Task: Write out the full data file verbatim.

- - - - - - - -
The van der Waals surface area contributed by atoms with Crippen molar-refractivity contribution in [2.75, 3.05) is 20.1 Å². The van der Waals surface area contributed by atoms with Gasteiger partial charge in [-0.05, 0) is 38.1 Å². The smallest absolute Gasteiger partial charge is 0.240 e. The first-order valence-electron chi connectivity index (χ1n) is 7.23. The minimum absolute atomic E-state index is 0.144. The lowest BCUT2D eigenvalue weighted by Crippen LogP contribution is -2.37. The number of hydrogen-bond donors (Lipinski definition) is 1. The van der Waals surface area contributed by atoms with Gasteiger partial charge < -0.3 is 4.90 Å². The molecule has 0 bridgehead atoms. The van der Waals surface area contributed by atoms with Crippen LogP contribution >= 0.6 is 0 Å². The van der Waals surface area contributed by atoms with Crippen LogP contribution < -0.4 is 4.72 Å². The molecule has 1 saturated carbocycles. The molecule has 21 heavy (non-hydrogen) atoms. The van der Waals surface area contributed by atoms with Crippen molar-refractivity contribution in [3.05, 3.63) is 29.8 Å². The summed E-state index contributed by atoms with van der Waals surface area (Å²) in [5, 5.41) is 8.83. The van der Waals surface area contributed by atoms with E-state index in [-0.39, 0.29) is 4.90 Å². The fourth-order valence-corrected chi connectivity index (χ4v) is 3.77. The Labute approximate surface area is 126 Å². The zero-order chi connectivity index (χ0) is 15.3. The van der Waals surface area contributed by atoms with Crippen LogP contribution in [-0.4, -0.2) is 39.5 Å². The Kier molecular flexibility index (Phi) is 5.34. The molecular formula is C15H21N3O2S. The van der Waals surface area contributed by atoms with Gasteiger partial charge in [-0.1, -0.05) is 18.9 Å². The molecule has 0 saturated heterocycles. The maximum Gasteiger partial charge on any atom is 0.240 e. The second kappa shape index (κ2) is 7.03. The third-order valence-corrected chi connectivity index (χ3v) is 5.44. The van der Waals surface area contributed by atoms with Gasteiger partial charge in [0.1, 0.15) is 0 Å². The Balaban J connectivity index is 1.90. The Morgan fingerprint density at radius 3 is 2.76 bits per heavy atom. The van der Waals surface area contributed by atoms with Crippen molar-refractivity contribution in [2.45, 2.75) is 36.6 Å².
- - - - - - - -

The van der Waals surface area contributed by atoms with Crippen molar-refractivity contribution in [2.75, 3.05) is 20.1 Å². The van der Waals surface area contributed by atoms with Gasteiger partial charge in [-0.05, 0) is 38.1 Å². The smallest absolute Gasteiger partial charge is 0.240 e. The first-order valence-electron chi connectivity index (χ1n) is 7.23. The minimum absolute atomic E-state index is 0.144. The lowest BCUT2D eigenvalue weighted by Crippen LogP contribution is -2.37. The number of hydrogen-bond donors (Lipinski definition) is 1. The van der Waals surface area contributed by atoms with Gasteiger partial charge < -0.3 is 4.90 Å². The molecule has 0 bridgehead atoms. The van der Waals surface area contributed by atoms with Crippen LogP contribution >= 0.6 is 0 Å². The van der Waals surface area contributed by atoms with Crippen LogP contribution < -0.4 is 4.72 Å². The molecule has 1 saturated carbocycles. The molecule has 21 heavy (non-hydrogen) atoms. The van der Waals surface area contributed by atoms with Crippen molar-refractivity contribution in [3.05, 3.63) is 29.8 Å². The summed E-state index contributed by atoms with van der Waals surface area (Å²) in [5, 5.41) is 8.83. The van der Waals surface area contributed by atoms with E-state index in [-0.39, 0.29) is 4.90 Å². The fourth-order valence-corrected chi connectivity index (χ4v) is 3.77. The Labute approximate surface area is 126 Å². The zero-order chi connectivity index (χ0) is 15.3. The van der Waals surface area contributed by atoms with Crippen LogP contribution in [-0.4, -0.2) is 39.5 Å². The Kier molecular flexibility index (Phi) is 5.34. The molecular formula is C15H21N3O2S. The van der Waals surface area contributed by atoms with Gasteiger partial charge in [-0.1, -0.05) is 18.9 Å². The molecule has 0 saturated heterocycles. The maximum Gasteiger partial charge on any atom is 0.240 e. The second kappa shape index (κ2) is 7.03. The third-order valence-corrected chi connectivity index (χ3v) is 5.44. The van der Waals surface area contributed by atoms with Gasteiger partial charge in [0.1, 0.15) is 0 Å². The Balaban J connectivity index is 1.90. The Morgan fingerprint density at radius 3 is 2.76 bits per heavy atom. The van der Waals surface area contributed by atoms with Crippen molar-refractivity contribution in [2.45, 2.75) is 36.6 Å².